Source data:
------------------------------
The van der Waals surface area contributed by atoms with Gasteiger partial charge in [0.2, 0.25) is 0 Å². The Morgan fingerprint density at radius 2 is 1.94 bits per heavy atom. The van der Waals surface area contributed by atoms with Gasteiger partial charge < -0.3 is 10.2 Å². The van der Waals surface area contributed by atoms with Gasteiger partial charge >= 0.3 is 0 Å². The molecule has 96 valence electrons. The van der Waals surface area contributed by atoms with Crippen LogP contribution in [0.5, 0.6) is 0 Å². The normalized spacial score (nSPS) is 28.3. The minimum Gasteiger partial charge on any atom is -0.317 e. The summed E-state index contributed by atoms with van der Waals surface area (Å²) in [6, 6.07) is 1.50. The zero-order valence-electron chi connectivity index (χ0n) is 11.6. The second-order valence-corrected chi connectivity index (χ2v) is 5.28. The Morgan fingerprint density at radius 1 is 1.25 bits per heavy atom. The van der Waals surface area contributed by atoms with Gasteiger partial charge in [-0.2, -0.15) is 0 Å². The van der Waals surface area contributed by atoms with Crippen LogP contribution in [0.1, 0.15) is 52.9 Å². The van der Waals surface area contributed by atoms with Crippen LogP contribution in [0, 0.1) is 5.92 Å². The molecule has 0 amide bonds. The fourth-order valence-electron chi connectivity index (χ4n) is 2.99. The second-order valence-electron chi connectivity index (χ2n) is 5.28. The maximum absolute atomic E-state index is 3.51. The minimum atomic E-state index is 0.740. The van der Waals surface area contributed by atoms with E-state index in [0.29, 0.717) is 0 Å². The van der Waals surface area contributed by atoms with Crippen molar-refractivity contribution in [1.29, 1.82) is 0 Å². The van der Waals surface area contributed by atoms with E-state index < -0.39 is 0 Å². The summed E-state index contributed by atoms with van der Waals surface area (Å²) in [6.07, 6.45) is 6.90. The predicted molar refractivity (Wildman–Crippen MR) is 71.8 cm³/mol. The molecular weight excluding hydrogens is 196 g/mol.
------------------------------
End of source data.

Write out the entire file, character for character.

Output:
The van der Waals surface area contributed by atoms with Gasteiger partial charge in [0.2, 0.25) is 0 Å². The Morgan fingerprint density at radius 2 is 1.94 bits per heavy atom. The van der Waals surface area contributed by atoms with Gasteiger partial charge < -0.3 is 10.2 Å². The van der Waals surface area contributed by atoms with Gasteiger partial charge >= 0.3 is 0 Å². The molecule has 96 valence electrons. The van der Waals surface area contributed by atoms with Crippen LogP contribution in [0.5, 0.6) is 0 Å². The normalized spacial score (nSPS) is 28.3. The minimum Gasteiger partial charge on any atom is -0.317 e. The summed E-state index contributed by atoms with van der Waals surface area (Å²) in [6, 6.07) is 1.50. The zero-order valence-electron chi connectivity index (χ0n) is 11.6. The second-order valence-corrected chi connectivity index (χ2v) is 5.28. The Morgan fingerprint density at radius 1 is 1.25 bits per heavy atom. The van der Waals surface area contributed by atoms with Gasteiger partial charge in [-0.2, -0.15) is 0 Å². The van der Waals surface area contributed by atoms with Crippen LogP contribution in [0.1, 0.15) is 52.9 Å². The van der Waals surface area contributed by atoms with Crippen LogP contribution in [0, 0.1) is 5.92 Å². The molecule has 0 amide bonds. The fourth-order valence-electron chi connectivity index (χ4n) is 2.99. The second-order valence-electron chi connectivity index (χ2n) is 5.28. The maximum absolute atomic E-state index is 3.51. The minimum atomic E-state index is 0.740. The van der Waals surface area contributed by atoms with E-state index in [0.29, 0.717) is 0 Å². The van der Waals surface area contributed by atoms with Crippen molar-refractivity contribution in [1.29, 1.82) is 0 Å². The van der Waals surface area contributed by atoms with E-state index < -0.39 is 0 Å². The summed E-state index contributed by atoms with van der Waals surface area (Å²) in [6.07, 6.45) is 6.90. The predicted molar refractivity (Wildman–Crippen MR) is 71.8 cm³/mol. The molecular weight excluding hydrogens is 196 g/mol.